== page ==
Review: A tragic story of ambition and despair

Lagos, Nigeria (iStock)

A typical night portrayed in An Orchestra of Minorities, the second novel by Chigozie Obioma, is “filled with the din of spirits and the brass drum of the sublunary world, a multitude of voices emitting cries, shouts, voices, howls, noises.” The novel is narrated by a guardian spirit—a chi—imbuing the book with a grand voice and vision, consistent with the Igbo cosmology of a preordained world. Obioma’s novel captures the religious paradox of Nigeria, a paradox he has described as both the “fusion” and “clash” between Christian belief and Igbo cultural traditions.

An Orchestra of Minoritiesby Chigozie Obioma

Back Bay Books, 464p $28

Obioma’s central character is Chinonso, an Igbo poultry farmer who seems content with his life. Early in the novel, Chinonso notices a car parked on a bridge above the Amatu River, “one of its doors flung wide open.” He sees a woman, Ndali, about to jump into the river and yells for her to stop. Chinonso throws two chickens into the water to make a violent point: This is what will happen to you.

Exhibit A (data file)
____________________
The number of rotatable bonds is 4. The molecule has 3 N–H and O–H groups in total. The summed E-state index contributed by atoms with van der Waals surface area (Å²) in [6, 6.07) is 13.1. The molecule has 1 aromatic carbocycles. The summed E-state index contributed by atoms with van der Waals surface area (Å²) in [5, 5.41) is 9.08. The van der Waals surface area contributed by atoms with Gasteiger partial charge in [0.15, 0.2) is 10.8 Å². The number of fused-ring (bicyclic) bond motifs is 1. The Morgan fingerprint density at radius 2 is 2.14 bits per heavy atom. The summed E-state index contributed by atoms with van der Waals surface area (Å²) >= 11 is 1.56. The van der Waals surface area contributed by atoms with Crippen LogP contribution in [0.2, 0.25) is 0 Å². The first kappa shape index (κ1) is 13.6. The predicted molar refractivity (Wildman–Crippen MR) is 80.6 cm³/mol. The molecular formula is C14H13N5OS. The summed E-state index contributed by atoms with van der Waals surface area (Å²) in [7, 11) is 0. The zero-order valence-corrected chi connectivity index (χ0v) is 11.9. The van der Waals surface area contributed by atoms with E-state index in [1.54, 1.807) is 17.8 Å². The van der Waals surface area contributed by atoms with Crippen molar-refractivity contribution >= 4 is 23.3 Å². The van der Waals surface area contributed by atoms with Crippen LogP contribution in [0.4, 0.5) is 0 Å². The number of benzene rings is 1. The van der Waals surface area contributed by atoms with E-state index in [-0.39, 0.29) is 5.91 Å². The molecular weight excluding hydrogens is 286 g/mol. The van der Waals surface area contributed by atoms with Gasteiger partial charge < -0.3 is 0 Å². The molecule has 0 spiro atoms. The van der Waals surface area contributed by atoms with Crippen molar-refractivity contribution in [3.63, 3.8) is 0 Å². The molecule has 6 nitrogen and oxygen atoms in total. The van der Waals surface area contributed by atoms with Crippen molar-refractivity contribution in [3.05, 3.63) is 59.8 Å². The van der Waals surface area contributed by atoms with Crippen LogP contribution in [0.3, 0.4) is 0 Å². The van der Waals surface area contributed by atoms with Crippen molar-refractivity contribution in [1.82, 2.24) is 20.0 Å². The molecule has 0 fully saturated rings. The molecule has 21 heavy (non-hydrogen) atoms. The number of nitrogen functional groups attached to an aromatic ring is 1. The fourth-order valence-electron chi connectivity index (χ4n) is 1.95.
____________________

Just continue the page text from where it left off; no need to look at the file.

A few months later, Chinonso sees Ndali again at a fueling station, and they soon fall in love. Ndali is Catholic, and Chinonso’s chi speaks of the coexistence of Igbo and Catholic faiths: “In the doctrine of the new religion the children of the fathers have embraced, it is said that the two become one flesh. What truth,” the chi proclaims. This religious interplay permeates their relationship. “You are a shepherd of birds, and you love your flock,” Ndali says to Chinonso. “You care for them the way Jesus cares for his sheep with so much love.”

An Orchestra of Minorities is a profoundly tragic story of ambition and despair and how both come from the struggle to love.

Ndali is nervous about Chinonso meeting her family, but religious difference is not the main concern. Ndali’s family is wealthy; she warns Chinonso that her family may not accept him. They don’t. Humiliated, Chinonso decides that he must do something drastic to gain the respect of Ndali’s family. He sells his farm and, through an acquaintance, applies to study at Cyprus International University. Ndali realizes he has been defrauded by his acquaintance, and there is no acceptance or scholarship.

By narrating Chinonso’s struggles through his chi—a being with transcendent knowledge but one who must not interfere in the life of his host—Obioma creates dramatic tension. Distraught and alone in Cyprus, Chinonso desires revenge, a theme that powers the second half of the novel. An Orchestra of Minorities is a profoundly tragic story of ambition and despair and how both come from the struggle to love.

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